Note: this is one side of the argument, making the case for Jason Belmonte. For the other side, read why Sean Rash should win the Player of the Year Award.
Going into the 2012 PBA Tournament of Champions, the Player of the Year race included three names in contention and one name with an outside shot. Those three in contention: Jason Belmonte, Norm Duke and Mike Fagan. The outside shot: Sean Rash.
After Rash’s victory in the Tournament of Champions, suddenly Duke and Fagan were the odd men out, and the two-man race was born.
Interestingly, prior to this season, all the talk surrounded Belmonte and Rash, but it had more to do with ridiculous water-bottle incidents than bowling. Now, the two are rivals again, but in the sense they both want to be: who is the best bowler in the world?
Rash’s Win in the TOC Doesn’t Discount Belmonte’s Season
While Rash was able to knock Fagan and Duke out of the race, Belmonte’s performance throughout the season was too good to overlook. Winning three titles is rare, especially these days when the number of tournaments is so limited.
12 cashes, nine match-play events and seven top-five finishes, all from a man who has to fly for 20+ hours to and from each tournament cannot be ignored.
The World Series of Bowling
Opening the PBA Tour season, as is now custom, was the World Series of Bowling. During qualifying, everyone was talking about Sean Rash, and with good reason—he was blowing away the field in just about every event. However, hidden behind all the hype for Rash was Belmonte quietly doing just as well as Rash.
Out of eight events recorded at the WSOB, both Rash and Belmonte made it to the TV finals in five of them. Actually, they both made it to six of nine if you also count the World Bowling Tour Finals.
Despite the fact both Belmonte and Rash made it to the same number of shows, all the hype remained on Rash leading up to the taping of the finals.
After the final ball was rolled during the World Series of Bowling and all tournament champions were crowned, Belmonte and Rash combined for a staggering three titles and a televised 300 game. Of course, these feats all belonged to Belmonte.
Although Rash had everyone talking about him throughout the World Series, Belmonte was the one who came away with all the glory.
Performance in Majors
First, this point must be conceded: Belmonte failed to win a major this season and Rash won the Tournament of Champions. But how did they do in the other majors?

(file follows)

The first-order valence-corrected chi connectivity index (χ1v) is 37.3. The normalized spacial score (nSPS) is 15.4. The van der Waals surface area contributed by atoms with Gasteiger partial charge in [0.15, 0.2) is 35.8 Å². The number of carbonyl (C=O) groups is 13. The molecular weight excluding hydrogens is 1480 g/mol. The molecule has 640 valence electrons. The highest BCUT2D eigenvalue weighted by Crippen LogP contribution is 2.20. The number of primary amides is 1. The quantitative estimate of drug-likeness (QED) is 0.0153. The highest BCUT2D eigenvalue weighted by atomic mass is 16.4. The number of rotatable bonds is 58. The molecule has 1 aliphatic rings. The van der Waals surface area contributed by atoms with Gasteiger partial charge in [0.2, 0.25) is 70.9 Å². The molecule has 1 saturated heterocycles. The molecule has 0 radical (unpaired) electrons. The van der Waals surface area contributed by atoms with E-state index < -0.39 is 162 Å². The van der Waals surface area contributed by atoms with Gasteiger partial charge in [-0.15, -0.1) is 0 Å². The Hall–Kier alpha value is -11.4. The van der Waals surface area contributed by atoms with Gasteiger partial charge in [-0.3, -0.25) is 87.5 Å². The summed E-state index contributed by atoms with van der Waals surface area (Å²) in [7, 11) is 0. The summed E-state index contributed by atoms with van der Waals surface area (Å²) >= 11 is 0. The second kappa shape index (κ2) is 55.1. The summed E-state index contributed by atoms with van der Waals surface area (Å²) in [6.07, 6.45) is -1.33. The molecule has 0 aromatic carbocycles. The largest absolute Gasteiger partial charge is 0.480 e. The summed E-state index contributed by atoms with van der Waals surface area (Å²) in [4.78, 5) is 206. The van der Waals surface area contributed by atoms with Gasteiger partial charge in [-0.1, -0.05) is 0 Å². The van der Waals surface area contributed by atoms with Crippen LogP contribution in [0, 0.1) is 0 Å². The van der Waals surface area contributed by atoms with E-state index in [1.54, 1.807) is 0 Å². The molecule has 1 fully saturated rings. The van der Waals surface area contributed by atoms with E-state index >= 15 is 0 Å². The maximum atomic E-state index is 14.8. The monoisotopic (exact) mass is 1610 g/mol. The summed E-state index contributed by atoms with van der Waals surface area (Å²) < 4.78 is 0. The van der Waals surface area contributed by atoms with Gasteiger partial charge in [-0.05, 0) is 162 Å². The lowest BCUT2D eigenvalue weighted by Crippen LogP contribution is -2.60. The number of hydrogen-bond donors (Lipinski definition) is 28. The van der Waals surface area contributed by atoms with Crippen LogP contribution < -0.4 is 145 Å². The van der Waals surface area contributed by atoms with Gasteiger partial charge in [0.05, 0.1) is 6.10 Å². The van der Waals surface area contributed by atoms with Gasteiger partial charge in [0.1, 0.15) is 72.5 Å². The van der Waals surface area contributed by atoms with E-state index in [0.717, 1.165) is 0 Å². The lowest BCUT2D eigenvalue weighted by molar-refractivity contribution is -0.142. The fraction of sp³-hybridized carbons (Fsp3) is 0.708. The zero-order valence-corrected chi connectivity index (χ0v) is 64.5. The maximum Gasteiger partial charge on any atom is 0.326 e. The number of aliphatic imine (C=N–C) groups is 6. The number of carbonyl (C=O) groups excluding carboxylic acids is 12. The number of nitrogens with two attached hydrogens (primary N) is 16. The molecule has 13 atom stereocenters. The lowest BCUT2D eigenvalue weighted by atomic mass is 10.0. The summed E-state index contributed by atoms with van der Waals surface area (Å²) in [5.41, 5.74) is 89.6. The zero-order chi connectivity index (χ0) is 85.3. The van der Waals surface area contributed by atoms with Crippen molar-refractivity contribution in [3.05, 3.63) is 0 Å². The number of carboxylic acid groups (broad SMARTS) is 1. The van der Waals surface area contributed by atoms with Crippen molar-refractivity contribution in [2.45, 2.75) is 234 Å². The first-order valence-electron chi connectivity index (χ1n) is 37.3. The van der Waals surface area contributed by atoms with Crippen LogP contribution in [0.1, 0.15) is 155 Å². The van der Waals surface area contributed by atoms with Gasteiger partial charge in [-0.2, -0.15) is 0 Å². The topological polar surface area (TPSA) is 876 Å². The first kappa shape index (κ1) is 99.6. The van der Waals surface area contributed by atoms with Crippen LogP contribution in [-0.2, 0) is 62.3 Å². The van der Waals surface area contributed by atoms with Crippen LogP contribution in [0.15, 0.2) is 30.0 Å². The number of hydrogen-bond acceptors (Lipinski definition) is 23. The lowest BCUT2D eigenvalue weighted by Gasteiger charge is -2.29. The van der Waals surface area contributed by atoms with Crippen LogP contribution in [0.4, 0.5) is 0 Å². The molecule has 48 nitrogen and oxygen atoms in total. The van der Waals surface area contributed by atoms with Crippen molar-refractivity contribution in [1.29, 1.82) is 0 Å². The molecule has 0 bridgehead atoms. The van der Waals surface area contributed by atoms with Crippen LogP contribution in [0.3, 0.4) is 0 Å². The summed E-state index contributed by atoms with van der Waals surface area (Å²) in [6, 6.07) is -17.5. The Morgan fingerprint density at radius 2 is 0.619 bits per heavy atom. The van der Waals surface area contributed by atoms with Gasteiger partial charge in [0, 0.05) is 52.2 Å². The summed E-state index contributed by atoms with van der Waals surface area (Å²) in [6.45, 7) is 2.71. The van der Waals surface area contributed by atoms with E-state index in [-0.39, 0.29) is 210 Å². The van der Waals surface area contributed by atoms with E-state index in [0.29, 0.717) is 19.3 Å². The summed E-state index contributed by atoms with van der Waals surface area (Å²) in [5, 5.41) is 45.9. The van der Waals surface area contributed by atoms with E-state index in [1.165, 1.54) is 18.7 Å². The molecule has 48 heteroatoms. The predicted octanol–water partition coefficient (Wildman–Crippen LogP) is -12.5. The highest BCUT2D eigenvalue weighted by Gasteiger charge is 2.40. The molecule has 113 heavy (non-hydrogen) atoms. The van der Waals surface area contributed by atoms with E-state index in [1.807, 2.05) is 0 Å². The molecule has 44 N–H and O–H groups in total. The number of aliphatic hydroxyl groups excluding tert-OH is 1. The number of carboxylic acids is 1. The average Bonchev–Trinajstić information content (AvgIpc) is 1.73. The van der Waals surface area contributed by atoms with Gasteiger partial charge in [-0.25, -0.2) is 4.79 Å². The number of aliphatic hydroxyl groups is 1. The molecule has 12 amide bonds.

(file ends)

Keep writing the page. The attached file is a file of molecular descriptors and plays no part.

Rash, as mentioned, won the Tournament of Champions. He also finished third in the World Championship, 26th in the U.S. Open and 166th in the USBC Masters, where he didn’t even cash.
Belmonte finished in the top 10 of all four majors. Top nine, actually. While he didn’t win any of the events, he never finished lower than ninth and made it to the TV finals in three of the four major tournaments.
After finishing fourth in the World Championship, Belmonte took ninth in the USBC Masters and third in both the U.S. Open and Tournament of Champions.
Major performance and titles. Belmonte’s three wins on Tour this season were more than anyone other than Norm Duke, who also won three titles. Fagan and Osku Palermaa each had two titles, but other than those four men, nobody had more than a single title, including Rash.
Belmonte started the year stronger than anyone else, winning 37.5% of the WSOB events, each time besting a field of more than 200 of the best bowlers from around the world (yes, including Rash).
Throughout the rest of the season, Belmonte came up big when it counted most—the majors. Never finishing lower than ninth in a major title is almost impressive as Mika Koivuniemi last year, who made it to TV in all four majors. And guess who won the Player of the Year title last year? That’s right—Koivuniemi.
This is Belmonte’s Year
Three titles, three major TV-finals appearances and a televised 300 game are all nice accolades, but there’s one more that would cap his season the way he deserves: being named PBA Player of the Year.
For an opposing argument, read why Sean Rash should be Player of the Year.